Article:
Recent Cases Demonstrate the Need for Caution When Disciplining Students
December 8, 2022
Two cases were decided at the end of November 2022 concerning institutions of higher education disciplining students for alleged misconduct.
In Matter of Mozdziak v. SUNY Maritime, 2022 NY Slip Op 06759 (Nov. 29, 2022), the New York State Appellate Division, First Department overruled the State University of New York Maritime College’s determination, which had affirmed its disciplinary hearing board’s expulsion of a student upon findings that he engaged in misconduct. The student was alleged to have carved a racial epithet into a dormitory elevator door. Two students made a joint, unsworn written statement alleging that they had witnessed the student engage in this misconduct. Notwithstanding that these two students who wrote the statement did not testify at the hearing, their two-sentence statement was credited over actual alibi witnesses who testified that the student was elsewhere when the claimed misconduct occurred.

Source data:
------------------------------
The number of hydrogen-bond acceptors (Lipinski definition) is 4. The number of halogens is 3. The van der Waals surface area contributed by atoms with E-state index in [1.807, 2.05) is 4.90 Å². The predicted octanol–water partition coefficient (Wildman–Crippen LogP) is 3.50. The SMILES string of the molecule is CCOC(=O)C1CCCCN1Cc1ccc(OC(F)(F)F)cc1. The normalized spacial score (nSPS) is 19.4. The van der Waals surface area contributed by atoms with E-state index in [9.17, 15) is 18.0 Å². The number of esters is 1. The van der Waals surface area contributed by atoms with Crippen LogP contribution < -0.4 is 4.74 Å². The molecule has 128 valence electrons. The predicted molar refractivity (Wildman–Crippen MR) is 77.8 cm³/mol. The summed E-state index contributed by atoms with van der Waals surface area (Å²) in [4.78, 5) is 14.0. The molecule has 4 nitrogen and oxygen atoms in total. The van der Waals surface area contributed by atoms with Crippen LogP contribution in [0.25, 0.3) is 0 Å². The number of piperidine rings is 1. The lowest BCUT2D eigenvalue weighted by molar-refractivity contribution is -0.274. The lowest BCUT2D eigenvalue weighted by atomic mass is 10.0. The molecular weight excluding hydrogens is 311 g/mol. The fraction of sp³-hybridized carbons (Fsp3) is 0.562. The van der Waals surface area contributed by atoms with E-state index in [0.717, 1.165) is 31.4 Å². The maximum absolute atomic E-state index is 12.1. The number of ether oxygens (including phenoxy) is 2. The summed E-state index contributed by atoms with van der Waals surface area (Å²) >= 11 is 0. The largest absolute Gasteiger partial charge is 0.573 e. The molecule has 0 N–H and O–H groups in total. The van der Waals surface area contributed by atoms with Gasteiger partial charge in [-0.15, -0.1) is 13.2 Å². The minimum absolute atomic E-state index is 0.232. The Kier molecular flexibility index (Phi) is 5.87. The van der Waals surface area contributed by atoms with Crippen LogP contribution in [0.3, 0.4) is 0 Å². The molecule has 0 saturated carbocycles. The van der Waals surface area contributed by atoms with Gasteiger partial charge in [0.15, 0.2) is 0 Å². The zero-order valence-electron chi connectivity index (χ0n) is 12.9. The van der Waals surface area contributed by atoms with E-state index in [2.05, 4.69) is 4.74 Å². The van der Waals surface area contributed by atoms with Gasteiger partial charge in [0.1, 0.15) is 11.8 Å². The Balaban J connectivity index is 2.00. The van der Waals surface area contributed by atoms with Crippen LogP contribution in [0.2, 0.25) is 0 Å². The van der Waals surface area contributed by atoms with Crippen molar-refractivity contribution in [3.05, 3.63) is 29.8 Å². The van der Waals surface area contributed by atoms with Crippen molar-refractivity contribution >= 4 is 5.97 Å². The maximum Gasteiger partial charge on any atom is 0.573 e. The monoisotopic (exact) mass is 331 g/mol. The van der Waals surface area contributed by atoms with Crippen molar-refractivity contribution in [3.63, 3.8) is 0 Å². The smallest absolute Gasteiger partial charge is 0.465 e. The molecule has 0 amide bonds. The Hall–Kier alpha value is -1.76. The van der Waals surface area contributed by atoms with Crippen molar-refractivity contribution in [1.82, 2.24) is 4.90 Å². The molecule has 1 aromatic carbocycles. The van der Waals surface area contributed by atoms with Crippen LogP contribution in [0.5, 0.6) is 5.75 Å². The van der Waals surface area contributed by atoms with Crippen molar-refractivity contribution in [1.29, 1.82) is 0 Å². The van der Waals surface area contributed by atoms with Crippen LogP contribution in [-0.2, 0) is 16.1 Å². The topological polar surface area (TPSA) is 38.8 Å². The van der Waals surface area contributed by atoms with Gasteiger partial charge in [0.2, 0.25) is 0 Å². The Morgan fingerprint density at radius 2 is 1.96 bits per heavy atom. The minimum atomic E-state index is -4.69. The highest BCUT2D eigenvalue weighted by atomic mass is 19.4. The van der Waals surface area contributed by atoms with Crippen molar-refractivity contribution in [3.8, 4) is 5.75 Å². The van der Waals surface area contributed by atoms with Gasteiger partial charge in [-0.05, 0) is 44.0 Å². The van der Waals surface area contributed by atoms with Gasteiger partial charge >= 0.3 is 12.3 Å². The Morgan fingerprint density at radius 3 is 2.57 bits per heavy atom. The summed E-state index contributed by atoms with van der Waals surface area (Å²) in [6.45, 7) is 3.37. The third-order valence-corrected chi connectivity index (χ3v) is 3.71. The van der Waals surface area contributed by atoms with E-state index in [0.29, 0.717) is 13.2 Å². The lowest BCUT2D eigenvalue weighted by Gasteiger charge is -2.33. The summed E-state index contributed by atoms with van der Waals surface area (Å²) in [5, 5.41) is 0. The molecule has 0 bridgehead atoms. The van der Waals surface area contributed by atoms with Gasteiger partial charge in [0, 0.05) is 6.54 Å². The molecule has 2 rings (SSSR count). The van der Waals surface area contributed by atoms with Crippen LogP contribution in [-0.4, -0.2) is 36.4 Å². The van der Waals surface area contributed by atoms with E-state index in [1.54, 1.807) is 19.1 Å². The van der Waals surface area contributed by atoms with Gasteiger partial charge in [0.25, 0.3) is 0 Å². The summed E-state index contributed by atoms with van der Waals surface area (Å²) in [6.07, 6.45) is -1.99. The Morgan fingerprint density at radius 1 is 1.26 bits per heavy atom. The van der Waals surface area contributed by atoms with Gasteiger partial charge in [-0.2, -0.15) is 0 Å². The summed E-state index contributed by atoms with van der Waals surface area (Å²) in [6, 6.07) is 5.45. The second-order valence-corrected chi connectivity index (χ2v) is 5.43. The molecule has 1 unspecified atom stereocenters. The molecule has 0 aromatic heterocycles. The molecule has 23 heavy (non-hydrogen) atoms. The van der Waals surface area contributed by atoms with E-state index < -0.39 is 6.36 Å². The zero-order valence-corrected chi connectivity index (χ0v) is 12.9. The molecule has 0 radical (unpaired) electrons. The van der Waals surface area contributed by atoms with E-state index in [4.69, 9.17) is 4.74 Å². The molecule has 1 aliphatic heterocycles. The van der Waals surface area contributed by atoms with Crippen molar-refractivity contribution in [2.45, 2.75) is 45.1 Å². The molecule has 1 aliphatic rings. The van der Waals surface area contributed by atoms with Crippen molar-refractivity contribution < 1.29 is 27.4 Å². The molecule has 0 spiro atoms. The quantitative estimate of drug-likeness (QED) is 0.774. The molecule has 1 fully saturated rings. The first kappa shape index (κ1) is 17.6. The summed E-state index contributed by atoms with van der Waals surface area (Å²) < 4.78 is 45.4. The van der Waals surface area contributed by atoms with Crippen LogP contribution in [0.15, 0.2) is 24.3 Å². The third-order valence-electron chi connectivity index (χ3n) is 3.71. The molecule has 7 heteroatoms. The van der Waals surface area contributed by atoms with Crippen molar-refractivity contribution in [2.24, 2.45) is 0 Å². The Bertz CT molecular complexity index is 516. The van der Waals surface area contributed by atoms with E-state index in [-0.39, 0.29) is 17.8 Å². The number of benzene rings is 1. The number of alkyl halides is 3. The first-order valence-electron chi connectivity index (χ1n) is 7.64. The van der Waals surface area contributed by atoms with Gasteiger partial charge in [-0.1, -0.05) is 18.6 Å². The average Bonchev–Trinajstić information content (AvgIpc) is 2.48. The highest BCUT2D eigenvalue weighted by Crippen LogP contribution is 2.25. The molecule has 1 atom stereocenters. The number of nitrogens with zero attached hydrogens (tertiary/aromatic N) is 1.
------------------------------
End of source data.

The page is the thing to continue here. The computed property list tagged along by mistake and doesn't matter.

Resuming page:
The First Department ultimately found that the school’s denial of the student’s administrative appeal was arbitrary and capricious, in that the school failed “to consider new evidence, sufficient to alter a finding or other relevant facts not brought out at the original hearing, because such evidence and/or facts were not known to the person appealing at the time of the original hearing.”
What was this new evidence? After the administrative hearing, the University Police Department disclosed that it had received a complaint reporting to have seen the same racial epithet in the elevator six days prior to the date the accused student was alleged to have engaged in the misconduct. The First Department found that the school appeared to have egregiously and intentionally withheld and suppressed this exculpatory evidence until after the hearing despite the fact that this evidence had been in the school’s police department’s possession for approximately two months prior to the hearing.